The book problem becomes like the toy maker who pulls out another new and shiny object – another shiny book with a tantalizing cover and enticing blurb to draw me in, and oooh, magically intrigued, I want to read this new one next. It’s like the thrill of the next chosen read gets overshadowed by a newer thrill of another discovery and before we know it, that book we were dying to read 3 books ago gets toppled over with more new books we want to read. This is the only way I can explain it.

If only we could spend a year with no responsibilities or cares and just read! I can’t conceive the thought that I could actually plow through all the books I currently have, and how many hundreds or thousands more to come. But like a brand new pretty pair of shoes that I probably don’t need, there’s always room for one more book!


Please feel free to share how you handle your own toppling book piles, and how you choose your next reads!




Have Your Life Experiences Helped Determine Your Favored Genres?

What makes us gravitate to certain genres?


I’ve always preferred reading nonfiction to fiction since as far back as I can remember reading. I had a fascination with anything ‘true story’, going back to the days my mother left her rag magazines openly displayed on her bedroom night table. I do believe one of them was in fact called ‘True Confessions’.

I grew up as a child who felt compelled to keep up with the goings on in my growing up life, feeling as though I lived on a perpetual wheel of a ‘need to know’ basis. So, I’m pretty sure my curiosity about life and people began at an early age. I needed to know the truth and the whys about things. My chosen genre of reading preference came natural to me. I loved to learn fascinating stories about people, their dilemmas and resolutions. and I’d imagine myself – inserting myself in other’s stories forcing myself to think about how I would deal with that situation.

My hobby of studying people came to me by the time I was 7 or 8. And my mother was a fascinating subject to begin with. I was approaching 9 years of age, and when having to spend ‘electronic-less’ weekends at my paternal, orthodox grandparents’ house, I began reading the newspaper—mainly, the advice columns by ‘Dear Abbie’ and ‘Dear Ann Landers’.  I was fascinated by the idea that any random person could write a letter to these famous ladies who appeared to have all the magical solutions for people’s problems.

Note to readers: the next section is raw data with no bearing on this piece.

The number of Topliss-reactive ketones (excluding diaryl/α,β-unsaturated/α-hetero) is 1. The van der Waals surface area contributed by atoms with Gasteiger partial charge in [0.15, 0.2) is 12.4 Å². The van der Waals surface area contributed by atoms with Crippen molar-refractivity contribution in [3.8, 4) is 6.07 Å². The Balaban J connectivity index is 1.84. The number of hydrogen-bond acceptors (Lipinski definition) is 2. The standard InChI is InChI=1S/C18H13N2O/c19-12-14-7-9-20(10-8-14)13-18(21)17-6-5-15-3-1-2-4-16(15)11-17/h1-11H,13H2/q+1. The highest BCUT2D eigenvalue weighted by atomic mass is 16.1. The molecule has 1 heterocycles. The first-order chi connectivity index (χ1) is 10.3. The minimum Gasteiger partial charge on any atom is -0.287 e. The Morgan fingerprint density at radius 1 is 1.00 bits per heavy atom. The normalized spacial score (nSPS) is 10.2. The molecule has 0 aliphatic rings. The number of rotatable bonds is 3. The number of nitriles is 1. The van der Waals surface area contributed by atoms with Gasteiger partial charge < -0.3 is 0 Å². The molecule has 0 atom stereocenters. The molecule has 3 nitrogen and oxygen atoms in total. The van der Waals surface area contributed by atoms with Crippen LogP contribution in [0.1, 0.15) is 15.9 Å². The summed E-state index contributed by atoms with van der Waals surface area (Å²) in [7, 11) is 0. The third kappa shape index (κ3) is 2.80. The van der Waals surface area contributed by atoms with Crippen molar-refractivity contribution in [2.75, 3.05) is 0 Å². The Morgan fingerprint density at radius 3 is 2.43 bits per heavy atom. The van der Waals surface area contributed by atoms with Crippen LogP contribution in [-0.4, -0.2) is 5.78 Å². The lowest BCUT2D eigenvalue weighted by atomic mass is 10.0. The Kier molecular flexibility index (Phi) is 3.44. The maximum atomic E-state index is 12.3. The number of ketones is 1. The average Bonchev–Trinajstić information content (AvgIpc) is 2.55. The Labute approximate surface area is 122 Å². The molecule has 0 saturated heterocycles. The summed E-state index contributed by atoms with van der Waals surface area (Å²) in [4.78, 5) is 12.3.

As the years progressed, to add some spice to my reading pleasure, I moved into reading women’s and historical fiction, and the odd book in the Chick-lit genre as a ‘great escape’ type of read. Of course, I do love me a good thriller too. After all, I do like to learn what motivates the antagonists too, to learn what spurs their evil ways. Even as a child I’d opt for a paperback over comics any day. People have always fascinated me, and I had developed a passionate curiosity of people and what makes us all tick. I’d take a true story over a fairytale anytime.

I do also enjoy watching certain themed types of TV shows to satisfy my entertainment and curious pleasure. I love an engaging storyline that makes me think, as opposed to watching mindless TV. Thinking is how I relax. Although I do know that thinking is an action word, my relaxing is me always doing something, keeping busy, even while watching TV. My go to favorites:  documentaries, historical WWII era survival stories, family sagas, medical and legal dramas. Why do I gravitate to such shows? Because these kinds of shows all encompass a sense of the human condition. These may seem like differing genres, but in effect, all these genres tie in with human relationships, saving people, injustices, compassion and sometimes redemption.

I also enjoy watching police serials such as Dateline and Twenty/Twenty. As sad as these shows can be to watch, they ignite the element of human nature and emotion, demonstrating what makes people motivated to do the things they do, for both the good and the bad.

I suppose it’s plain to see I enjoy writing about what I also like to watch, read and observe. So, depending on the genre of our choice, we often write about things we’ve seen and observed and translate into a story that fits best in our preferred genres of writing. For me it’s truth and why that captures my attention.